Within the COY10, many were the topics discussed by hundreds of young people which, representing their organizations or just individually, have decided to attend this event.
By Camilla Forti
The program was always very intense, with several sections, many seminars, debates and various parallel activities that have enriched these days with a touch of creativity. In addition to the huge number of people from around the world, from different backgrounds and experiences, but all united by the common goal of protecting the environment in which we live from the threat of climate change, there was also a farm! (The COY10 was held at the National University of Agriculture “La Molina” in Lima).
We then thought, it would be interesting to understand how climate change and environmental issues are perceived by those who actively participated in the COY10 but suffer in first person, in their work, the climate problem. Leaving the world of COY10 we need to find out what farmers think.
First, you need to understand the relationship between climate change and the world of agriculture. This connection is natural, since agriculture is mainly for growing plants for food products, and not only that.
Therefore, depends largely on natural resources like land and water, which in turn are strongly influenced by environmental conditions. Solar radiation, temperature and precipitation are some of the main factors influencing crop and, as you know, are closely related to climatic variations (http://www.climate.org/topics/agriculture).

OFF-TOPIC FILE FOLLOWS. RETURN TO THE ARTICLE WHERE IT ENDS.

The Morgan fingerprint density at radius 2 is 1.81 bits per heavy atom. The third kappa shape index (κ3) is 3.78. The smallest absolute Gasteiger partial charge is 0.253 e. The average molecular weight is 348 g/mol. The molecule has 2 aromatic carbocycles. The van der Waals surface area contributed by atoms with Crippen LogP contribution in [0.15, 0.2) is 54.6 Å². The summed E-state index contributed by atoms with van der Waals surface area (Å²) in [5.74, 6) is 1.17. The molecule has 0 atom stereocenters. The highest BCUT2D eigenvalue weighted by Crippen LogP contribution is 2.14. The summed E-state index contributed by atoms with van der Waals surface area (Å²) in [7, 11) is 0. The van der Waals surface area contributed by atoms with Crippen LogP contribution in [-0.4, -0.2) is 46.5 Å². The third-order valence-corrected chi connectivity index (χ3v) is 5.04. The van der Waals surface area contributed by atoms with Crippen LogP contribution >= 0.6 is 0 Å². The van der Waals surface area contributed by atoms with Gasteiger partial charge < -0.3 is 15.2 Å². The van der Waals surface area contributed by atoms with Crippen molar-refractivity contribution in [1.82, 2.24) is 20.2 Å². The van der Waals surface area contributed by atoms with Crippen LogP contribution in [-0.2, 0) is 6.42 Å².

As what to livestock concerns, it is clear that animals depend on weather conditions around. Not only in relation to their physical condition, but also to the negative impacts that occur in the production of food. We returned, therefore, to speak of agriculture and the cultivation of plants.
During our visit, we met some zootechnics students along with Eleuterio, the carer of llamas and alpacas, we have been told how they live the climate issue. One of the main problems cited was the drastic and radical change in temperature, with a strong impact on the health of the animals that get sick more easily, sometimes contracting respiratory problems. One of the animals that suffers the most from increasing temperatures is the llama, who is used to live on much lower temperatures.
Talking to a former student that now has began to work his land and raise animals in the region of Cajatambo in the highlands of Peru, he stated that the main problem is the production of food for their cattle. He mentioned, for example, a decrease in the production of alfalfa, an important food produced in Peru, due to increased heat and decreased rainfall. Farmers in the region, however, do not connect these changes with the climate issue. They do not wonder about what is happening and how to deal with the problem.
Therefore, the agricultural sector is one of the most affected by climate change because of their close dependence on the environment.
Personally, I find very interesting (sometimes even more interesting!) to hear directly from those working the land what is climate change and how it really affects their lives.
This is the best way to realize what is really happening and the need to immediately find a way to cope with the dramatic climatic situation we are experiencing.